Global cases of the monkeypox virus have surpassed 1,000, the US Centers for Disease Control and Prevention said and urged people to take extra precautions.
As of June 6, 1,019 confirmed and suspected cases of monkeypox have been reported in 29 countries, according to the CDC.
The UK has recorded the most cases, 302 suspected and confirmed infections, followed by Spain (198), Portugal (153) and Canada (80), CNBC reported.
In the wake of rising cases, the CDC also ramped up its alert to a level 2, encouraging people to "practise enhanced precautions" to stem the outbreak, which has spread to 29 non-endemic countries in the past month.
The highest level alert, level 3, would caution against non-essential travel.
Officials at the CDC also suspect that the monkeypox virus may be airborne at least for "short distances" and thus have asked people and healthcare workers in close contact to wear masks.
The CDC on its website has urged monkeypox patients, "especially those who have respiratory symptoms", to wear a surgical mask.
It also asks other household members to "consider wearing a surgical mask" when they are in the presence of the person with monkeypox.
So far health officials have not explicitly addressed the possibility of airborne transmission or the need for masks, but they have emphasised the role of large respiratory droplets that are expelled from infected patients and drift onto objects or people, the New York Times reported.
Moreover, until recently the current outbreak was thought to have derived from the West African strain of the virus, which produces less severe illness than other variants and has a 1 per cent fatality rate.
However, the CDC said that at least two genetically distinct monkeypox variants are currently circulating in the US, which has to date seen 30 cases.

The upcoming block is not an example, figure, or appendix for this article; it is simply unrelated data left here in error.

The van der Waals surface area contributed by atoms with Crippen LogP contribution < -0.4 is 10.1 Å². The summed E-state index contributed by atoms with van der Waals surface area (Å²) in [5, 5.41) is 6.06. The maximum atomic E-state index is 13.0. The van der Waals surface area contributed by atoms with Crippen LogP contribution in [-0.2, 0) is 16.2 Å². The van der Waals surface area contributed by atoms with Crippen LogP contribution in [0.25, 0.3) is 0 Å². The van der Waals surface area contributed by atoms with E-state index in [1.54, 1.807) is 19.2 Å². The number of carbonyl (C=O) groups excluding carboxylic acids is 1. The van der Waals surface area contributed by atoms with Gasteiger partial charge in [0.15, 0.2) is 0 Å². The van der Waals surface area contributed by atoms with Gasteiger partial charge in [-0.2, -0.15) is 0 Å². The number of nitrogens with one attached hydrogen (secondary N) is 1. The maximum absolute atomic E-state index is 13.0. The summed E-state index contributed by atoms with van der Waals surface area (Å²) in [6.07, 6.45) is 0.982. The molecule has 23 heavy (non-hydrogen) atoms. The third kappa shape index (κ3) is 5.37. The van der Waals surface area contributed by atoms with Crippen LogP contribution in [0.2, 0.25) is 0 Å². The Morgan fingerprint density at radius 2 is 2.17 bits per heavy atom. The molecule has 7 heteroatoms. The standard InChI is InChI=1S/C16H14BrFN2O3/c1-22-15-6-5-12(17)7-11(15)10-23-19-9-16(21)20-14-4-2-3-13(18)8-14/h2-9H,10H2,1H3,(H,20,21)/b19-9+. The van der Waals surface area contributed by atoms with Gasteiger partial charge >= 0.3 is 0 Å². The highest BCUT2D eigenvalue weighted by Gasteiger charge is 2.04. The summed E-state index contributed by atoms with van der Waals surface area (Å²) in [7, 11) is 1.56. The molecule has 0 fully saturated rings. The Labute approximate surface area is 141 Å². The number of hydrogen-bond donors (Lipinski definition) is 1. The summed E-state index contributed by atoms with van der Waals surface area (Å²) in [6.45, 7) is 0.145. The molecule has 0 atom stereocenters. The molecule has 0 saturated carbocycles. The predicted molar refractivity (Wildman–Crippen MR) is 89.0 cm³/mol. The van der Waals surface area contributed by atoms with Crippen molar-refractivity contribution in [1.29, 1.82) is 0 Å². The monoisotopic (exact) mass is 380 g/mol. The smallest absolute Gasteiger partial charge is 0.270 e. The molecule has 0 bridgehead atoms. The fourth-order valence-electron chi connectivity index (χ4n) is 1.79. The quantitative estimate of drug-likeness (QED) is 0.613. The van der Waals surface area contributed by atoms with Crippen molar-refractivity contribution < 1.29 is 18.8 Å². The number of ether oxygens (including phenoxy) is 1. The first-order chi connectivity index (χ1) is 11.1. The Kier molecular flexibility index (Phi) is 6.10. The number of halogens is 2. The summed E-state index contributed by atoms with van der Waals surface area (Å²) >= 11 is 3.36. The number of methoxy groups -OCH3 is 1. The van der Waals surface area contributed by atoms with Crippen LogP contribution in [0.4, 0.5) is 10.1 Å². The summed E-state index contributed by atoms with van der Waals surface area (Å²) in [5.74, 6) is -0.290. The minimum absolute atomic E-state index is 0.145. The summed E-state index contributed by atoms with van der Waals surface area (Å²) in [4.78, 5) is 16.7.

"While they're similar to each other, their genetic analysis shows that they're not linked to each other," said Jennifer McQuiston, deputy director of the CDC's high consequence pathogens and pathology division, at a press briefing.
McQuiston said it is likely that the two strains stem from two different instances where the virus has spilled over from animals to humans in Africa, before spreading via person-to-person contact, the report said.
According to the World Health Organization (WHO), some African countries where the virus is endemic have seen more than 1,400 suspected cases of monkeypox and 56 people have died from it.
Notably, there has been no fatalities reported in the recent outbreak in countries outside Africa.
"This virus has been circulating and killing in Africa for decades," said WHO Director-General, Tedros Adhanom Ghebreyesus, at a press conference in Geneva.
"It's an unfortunate reflection of the world we live in that the international community is only now paying attention to Monkeypox because it has appeared in high-income countries.
"The communities that live with the threat of this virus every day deserve the same concern, the same care and the same access to tools to protect themselves," he noted.